On one day when it was too windy to row, Fiona Freckleton, who was a keen hill walker, let an ‘expedition’ up to a mountain hut. “But it poured with rain and those rowing waterproofs were pretty flimsy, so Sue Smith got a cold and was ill for the rest of the camp, and she wasn’t the only one. Rachel Hirst had quite a chronic back issue and she was normally alright but if she couldn’t warm up properly it bothered her, and it was really hard to warm up when we were that cold. Sarah Merryman [who had been dropped earlier on] flew out as a spare because official sub Astrid Huelin was at the Under-23 Championships. Other people were ill too.” On some of the days the walks in the mountains were in more pleasant, albeit windy, weather, but the feeling was one of being on holiday not preparing for the Olympics. The athletes’ washup report at the end of the season cited the camp as, “One of the single most obvious reasons for the team’s underperformance at the the Olympic Games.”

The plan for the final day was for every crew to do a 2,000m piece. The rain turned to sleet.

Tish felt that she was going ten seconds slower over 2,000m once she got to the Olympics as a result of missing training at such an important time by being in St Moritz.

three women and map

Lost, in more ways than one? Kareen, Kim and Kate walk in the mountains when they can’t train. (Photo: Annabel Eyres’ personal collection.)

3 women up mountain

Kate Grose (left), Sue Smith and Kareen Marwick find alternative altitude training when rowing proves impossible. (Photo: Fiona Watson’s personal collection.)

The group then moved to Varese for heat acclimatisation, where some felt that things started to improve although it was too little too late, but others, according to the group’s washup report, “felt crew cohesion deteriorating”.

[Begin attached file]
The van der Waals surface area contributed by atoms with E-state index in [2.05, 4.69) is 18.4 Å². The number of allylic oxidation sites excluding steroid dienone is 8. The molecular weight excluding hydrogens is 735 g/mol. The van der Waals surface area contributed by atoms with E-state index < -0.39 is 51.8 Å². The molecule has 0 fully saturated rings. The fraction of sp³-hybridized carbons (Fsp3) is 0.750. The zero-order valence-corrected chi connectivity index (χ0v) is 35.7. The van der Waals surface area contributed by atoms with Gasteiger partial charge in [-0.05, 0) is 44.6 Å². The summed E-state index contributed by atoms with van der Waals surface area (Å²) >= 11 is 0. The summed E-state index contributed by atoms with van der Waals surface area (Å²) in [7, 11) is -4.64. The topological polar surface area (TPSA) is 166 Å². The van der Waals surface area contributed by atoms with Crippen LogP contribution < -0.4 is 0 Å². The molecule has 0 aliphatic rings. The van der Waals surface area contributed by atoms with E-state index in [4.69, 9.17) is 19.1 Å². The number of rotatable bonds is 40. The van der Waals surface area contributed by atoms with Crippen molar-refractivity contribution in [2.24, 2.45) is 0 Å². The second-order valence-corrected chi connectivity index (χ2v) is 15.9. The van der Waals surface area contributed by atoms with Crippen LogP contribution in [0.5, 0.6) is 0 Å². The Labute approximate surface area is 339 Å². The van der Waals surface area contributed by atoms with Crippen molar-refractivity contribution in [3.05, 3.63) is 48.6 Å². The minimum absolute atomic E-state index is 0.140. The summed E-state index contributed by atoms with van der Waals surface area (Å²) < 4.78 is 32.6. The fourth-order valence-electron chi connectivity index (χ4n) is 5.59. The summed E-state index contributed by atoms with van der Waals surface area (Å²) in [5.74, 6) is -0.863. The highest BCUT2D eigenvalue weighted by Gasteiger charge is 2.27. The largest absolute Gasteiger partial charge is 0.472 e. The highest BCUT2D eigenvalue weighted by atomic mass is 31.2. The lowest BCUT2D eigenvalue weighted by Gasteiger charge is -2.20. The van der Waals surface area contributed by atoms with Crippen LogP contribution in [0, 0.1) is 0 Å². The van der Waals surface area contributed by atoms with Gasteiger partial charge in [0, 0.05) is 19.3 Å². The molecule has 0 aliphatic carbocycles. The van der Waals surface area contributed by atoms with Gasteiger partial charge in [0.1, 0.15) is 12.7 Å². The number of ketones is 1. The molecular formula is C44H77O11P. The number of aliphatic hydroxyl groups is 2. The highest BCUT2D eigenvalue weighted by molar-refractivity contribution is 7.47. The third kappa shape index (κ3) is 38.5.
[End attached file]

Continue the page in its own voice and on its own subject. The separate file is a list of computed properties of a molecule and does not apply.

“When I got in the pair with Jo it did go very, very well,” Miriam remembers. “It was a good pair. So powerful.”

Women's four on flat water

The four training in Varese but with Astrid Huelin subbing for Aggie at bow. (Photo: Suzanne Kirk’s personal collection.)

A press release must have been issued around this time as several newspapers printed Olympic preview stories within a couple of days of each other, all offering the same positive messages. Chris Dodd wrote in the Guardian, “There is quiet confidence abroad in both the men’s and women’s teams… The new pair have settled down, the women’s eight formed in mid-June is becoming a unit rather than rival factions.” He added that there are “medal prospects for at least three women’s crews” [presumably the double, pair and eight – Ed]. On 19 July Dan Topolski had reported in the Observer, “The women’s four and eight and Tish Reid in the single have still to find the speed that will win them places in the Olympic finals on 1 and 2 August,” but five days later he told the readers of the Evening Standard that, “The eight is beginning to click.”

At the Olympic Games

Opening ceremony

The rowing regatta always starts in the first week of competition at the Olympic Games, although not all boat types are scheduled on the first day of racing. As a result, many crews often don’t go to the opening ceremony, and even for those starting later it’s a tricky decision, particularly when the rowing venue – as it usually is – is away from the main stadium.